English 583: Special Topics in World Literature: Imaging India Literature and Film Since the 1920s (elective)
MW 9:30 - 11:18
6/20/2011 - 8/22/2011
Denney Hall 250
Indians and non-Indians have long participated in imagining India, portraying it as everything from an exotic, spiritual paradise to model for peaceful protest and pluralistic democracy, to a hell on earth, filled with oppression and violence. In this course, we will examine how 20th century literature and film by and/or about Indians provided a basis for these representations,reimagining the subcontinent in terms of gender, race, ethnicity, and religion in the process of serving the social and political interests of particular groups and classes. In the process, the course will delve beyond the Orientalist and nationalist representations of India that dominated the 20th century and introduce students to a multiplicity of perspectives that have developed since the 1920s.
Writers I'm considering: Adiga, Chughtai, Faiz, Gandhi, Ghosh, Rushdie, and Roy. Films I'm considering: Gandhi, Gunga Din, Indiana Jones and the Temple of Doom, Bombay and SlumdogMillionaire.
Requirements: dedicated reading and participation, several short papers and a final project.
English 592: Postcolonial Women Writers (elective)
MW 1:30 - 3:18
6/20/2011 - 8/22/2011
Denney Hall 214
After all the talk about globalization and diversity, our 21st century world burdens us with myths about non-Western women, often the same ones that proliferated in centuries past. These myths—about the alleged passivity, traditionalism, and exoticism of such women—proliferate especially in times of war, when there is direct application of that old narrative of "white men rescuing brown women from brown men" (to quote theorist Gayatri Spivak). Clearly, the global citizen of today, especially if s/he stands for democracy and equality, needs to be much better educated.
Postcolonial women's writing in English—where "postcolonial" stands for writing from formerly and currently colonized spaces—offers a unique view of the complexities of postcolonial life that go far beyond the Western/non-Western divide. Critical of both Western and non-Western knowledge and tradition yet informed by each, the novels, short stories, and essays we will read in this course interrogate a variety of discourses about gender, whether imperialist, nationalist, religious, or Western-feminist. Crucial to this project, as we shall see, are the writers' diverseaesthetic strategies in representing the interior lives of women, producing new models of postcolonial subjectivity and gender identity.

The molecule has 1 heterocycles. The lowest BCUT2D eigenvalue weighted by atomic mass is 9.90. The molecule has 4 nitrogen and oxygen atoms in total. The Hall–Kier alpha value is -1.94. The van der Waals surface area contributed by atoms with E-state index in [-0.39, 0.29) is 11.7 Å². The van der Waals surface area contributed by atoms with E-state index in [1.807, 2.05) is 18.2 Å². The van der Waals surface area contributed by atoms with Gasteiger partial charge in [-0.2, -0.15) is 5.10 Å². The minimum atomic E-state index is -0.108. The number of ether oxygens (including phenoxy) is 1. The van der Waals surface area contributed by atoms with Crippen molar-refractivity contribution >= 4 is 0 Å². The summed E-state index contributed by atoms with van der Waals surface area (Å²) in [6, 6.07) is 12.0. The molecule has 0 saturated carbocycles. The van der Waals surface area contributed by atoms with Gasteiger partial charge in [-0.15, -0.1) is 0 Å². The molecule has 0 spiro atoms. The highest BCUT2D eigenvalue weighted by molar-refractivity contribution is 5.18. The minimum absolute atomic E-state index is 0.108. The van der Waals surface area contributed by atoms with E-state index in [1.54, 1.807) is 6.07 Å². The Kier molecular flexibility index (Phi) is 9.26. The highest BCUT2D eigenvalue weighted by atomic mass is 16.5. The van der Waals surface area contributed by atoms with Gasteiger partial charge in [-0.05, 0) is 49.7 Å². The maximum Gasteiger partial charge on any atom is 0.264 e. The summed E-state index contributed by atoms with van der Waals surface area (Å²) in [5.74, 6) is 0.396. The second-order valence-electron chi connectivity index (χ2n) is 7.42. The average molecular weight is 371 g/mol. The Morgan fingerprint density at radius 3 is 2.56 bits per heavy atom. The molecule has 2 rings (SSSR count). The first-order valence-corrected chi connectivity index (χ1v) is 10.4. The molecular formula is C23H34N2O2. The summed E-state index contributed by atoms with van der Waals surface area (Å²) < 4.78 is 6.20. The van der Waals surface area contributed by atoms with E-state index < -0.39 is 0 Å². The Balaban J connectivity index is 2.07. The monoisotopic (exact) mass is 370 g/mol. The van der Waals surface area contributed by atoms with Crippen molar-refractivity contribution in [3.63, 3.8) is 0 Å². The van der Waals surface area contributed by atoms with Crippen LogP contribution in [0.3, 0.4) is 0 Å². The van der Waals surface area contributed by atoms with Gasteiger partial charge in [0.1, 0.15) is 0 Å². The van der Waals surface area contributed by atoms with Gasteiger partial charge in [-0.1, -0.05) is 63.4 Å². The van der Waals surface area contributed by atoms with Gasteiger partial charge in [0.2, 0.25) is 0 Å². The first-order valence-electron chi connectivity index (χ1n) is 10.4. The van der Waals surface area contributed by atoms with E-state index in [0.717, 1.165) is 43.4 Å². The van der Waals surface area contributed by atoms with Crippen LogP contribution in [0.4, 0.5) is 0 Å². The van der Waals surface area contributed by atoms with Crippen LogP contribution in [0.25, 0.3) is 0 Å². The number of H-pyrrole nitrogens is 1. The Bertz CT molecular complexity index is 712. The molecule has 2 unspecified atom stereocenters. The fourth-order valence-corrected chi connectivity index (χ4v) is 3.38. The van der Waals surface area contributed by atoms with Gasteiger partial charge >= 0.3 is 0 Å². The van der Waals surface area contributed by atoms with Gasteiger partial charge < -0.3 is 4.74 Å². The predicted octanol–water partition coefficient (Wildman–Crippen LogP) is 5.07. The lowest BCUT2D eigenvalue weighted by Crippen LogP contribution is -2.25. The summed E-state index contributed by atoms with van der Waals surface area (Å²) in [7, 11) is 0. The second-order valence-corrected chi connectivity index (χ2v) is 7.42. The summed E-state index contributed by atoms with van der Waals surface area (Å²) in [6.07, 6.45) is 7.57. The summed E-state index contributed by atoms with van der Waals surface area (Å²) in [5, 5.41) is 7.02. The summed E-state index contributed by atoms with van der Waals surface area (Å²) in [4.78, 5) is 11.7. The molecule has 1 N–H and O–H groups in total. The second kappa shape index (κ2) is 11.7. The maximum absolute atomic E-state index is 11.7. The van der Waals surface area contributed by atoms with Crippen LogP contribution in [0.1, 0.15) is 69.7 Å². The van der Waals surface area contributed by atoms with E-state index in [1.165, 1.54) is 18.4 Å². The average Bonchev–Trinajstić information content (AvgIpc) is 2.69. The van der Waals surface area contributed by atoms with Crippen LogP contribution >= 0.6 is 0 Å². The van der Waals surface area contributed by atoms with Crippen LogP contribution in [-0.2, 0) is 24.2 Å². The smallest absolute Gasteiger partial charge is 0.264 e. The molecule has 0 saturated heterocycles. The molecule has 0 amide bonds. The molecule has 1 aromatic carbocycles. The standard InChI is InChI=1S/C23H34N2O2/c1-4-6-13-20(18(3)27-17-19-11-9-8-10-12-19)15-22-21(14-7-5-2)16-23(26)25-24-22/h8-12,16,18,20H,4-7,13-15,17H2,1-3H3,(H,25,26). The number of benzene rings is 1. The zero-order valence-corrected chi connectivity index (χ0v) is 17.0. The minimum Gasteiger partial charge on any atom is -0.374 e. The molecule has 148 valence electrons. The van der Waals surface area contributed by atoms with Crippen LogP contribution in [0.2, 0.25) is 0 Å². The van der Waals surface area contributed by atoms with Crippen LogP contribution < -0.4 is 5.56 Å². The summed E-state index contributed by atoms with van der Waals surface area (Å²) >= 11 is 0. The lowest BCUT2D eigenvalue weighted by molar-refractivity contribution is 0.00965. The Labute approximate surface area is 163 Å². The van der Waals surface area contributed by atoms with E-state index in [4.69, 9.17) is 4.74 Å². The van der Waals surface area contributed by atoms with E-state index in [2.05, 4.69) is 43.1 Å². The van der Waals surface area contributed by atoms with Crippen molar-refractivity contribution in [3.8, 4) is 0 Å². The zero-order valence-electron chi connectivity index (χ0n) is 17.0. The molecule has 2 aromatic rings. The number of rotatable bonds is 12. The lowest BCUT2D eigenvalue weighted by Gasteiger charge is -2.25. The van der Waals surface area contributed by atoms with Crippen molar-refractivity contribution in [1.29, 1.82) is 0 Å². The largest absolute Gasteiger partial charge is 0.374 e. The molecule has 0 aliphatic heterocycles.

Students interested in the intersections of literature and culture with history, politics, and society, as well as a rigorous engagement with complex writing and theory, are encouraged to take this course.
Writers I am considering include: Ama Ata Aidoo, Ismat Chughtai, Tsitsi Dangarembga, Egwidge Danticat, Kiran Desai, Nadine Gordimer, Rokeya Sakhawat Hussain, Jamaica Kincaid,Taslima Nasreen, Arundhati Roy, Kamila Shamsie.
Course requirements: engaged participation in reading and class discussion, several short papers, a final research paper.
History 781: Studies in Women's History - Crossing Borders: Immigration, Race, and Gender (graduate course)
Summer 2011 (1st half – June 20-July 22)
Tuesdays and Fridays 2:30 - 4:48
Prof. J. Wu
This graduate level course will explore the themes of immigration, race, and gender in U.S. History. While traditional scholars have tended to focus on individuals of European descent in the field of immigration history, African Americans in conceptions of race, and native-born white women in discussions of gender, this class will examine scholarship that expands and complicates the categories of ethnicity, race, and gender.
The course primarily will introduce you to the new scholarship on immigration. Through weekly readings and discussions, we will explore the following questions: How did the experiences of European immigrants compare with those who trace their ancestry to Africa, Asia, Latin America, or even indigenous peoples of the United States? How did im/migrants conceive of themselves and how were they perceived in terms of their ethnicity, nationality, and racial identities? In what ways did gender define the migration and racialization processes? In turn, how did migration and ethnic/racial formation alter conceptions of gender? Finally, what is the significance ofim/migration for conceptualizing national identity, and how might transnational, diasporic or imperialist frameworks change the way we understand im/migration?